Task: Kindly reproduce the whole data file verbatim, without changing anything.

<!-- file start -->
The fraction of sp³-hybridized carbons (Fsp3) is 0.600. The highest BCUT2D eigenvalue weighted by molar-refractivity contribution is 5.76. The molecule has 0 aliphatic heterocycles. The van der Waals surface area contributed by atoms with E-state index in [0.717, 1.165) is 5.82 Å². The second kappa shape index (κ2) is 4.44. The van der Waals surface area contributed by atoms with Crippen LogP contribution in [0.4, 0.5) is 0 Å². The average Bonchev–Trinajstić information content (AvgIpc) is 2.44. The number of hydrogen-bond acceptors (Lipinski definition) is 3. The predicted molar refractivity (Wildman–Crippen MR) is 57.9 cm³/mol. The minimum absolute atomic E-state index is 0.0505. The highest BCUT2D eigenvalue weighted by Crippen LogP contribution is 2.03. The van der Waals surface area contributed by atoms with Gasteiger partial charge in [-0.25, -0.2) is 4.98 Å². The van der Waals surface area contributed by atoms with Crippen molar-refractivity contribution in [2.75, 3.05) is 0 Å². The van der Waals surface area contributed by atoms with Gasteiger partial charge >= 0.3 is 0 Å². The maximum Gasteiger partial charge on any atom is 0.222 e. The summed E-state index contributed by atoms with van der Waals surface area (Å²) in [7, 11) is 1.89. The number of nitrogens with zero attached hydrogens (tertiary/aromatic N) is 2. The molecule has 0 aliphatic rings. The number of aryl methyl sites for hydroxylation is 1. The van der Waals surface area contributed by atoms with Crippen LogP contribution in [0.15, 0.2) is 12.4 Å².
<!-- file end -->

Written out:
The fraction of sp³-hybridized carbons (Fsp3) is 0.600. The highest BCUT2D eigenvalue weighted by molar-refractivity contribution is 5.76. The molecule has 0 aliphatic heterocycles. The van der Waals surface area contributed by atoms with E-state index in [0.717, 1.165) is 5.82 Å². The second kappa shape index (κ2) is 4.44. The van der Waals surface area contributed by atoms with Crippen LogP contribution in [0.4, 0.5) is 0 Å². The average Bonchev–Trinajstić information content (AvgIpc) is 2.44. The number of hydrogen-bond acceptors (Lipinski definition) is 3. The predicted molar refractivity (Wildman–Crippen MR) is 57.9 cm³/mol. The minimum absolute atomic E-state index is 0.0505. The highest BCUT2D eigenvalue weighted by Crippen LogP contribution is 2.03. The van der Waals surface area contributed by atoms with Gasteiger partial charge in [-0.25, -0.2) is 4.98 Å². The van der Waals surface area contributed by atoms with Crippen molar-refractivity contribution in [2.75, 3.05) is 0 Å². The van der Waals surface area contributed by atoms with Gasteiger partial charge >= 0.3 is 0 Å². The maximum Gasteiger partial charge on any atom is 0.222 e. The summed E-state index contributed by atoms with van der Waals surface area (Å²) in [7, 11) is 1.89. The number of nitrogens with zero attached hydrogens (tertiary/aromatic N) is 2. The molecule has 0 aliphatic rings. The number of aryl methyl sites for hydroxylation is 1. The van der Waals surface area contributed by atoms with Crippen LogP contribution in [0.15, 0.2) is 12.4 Å².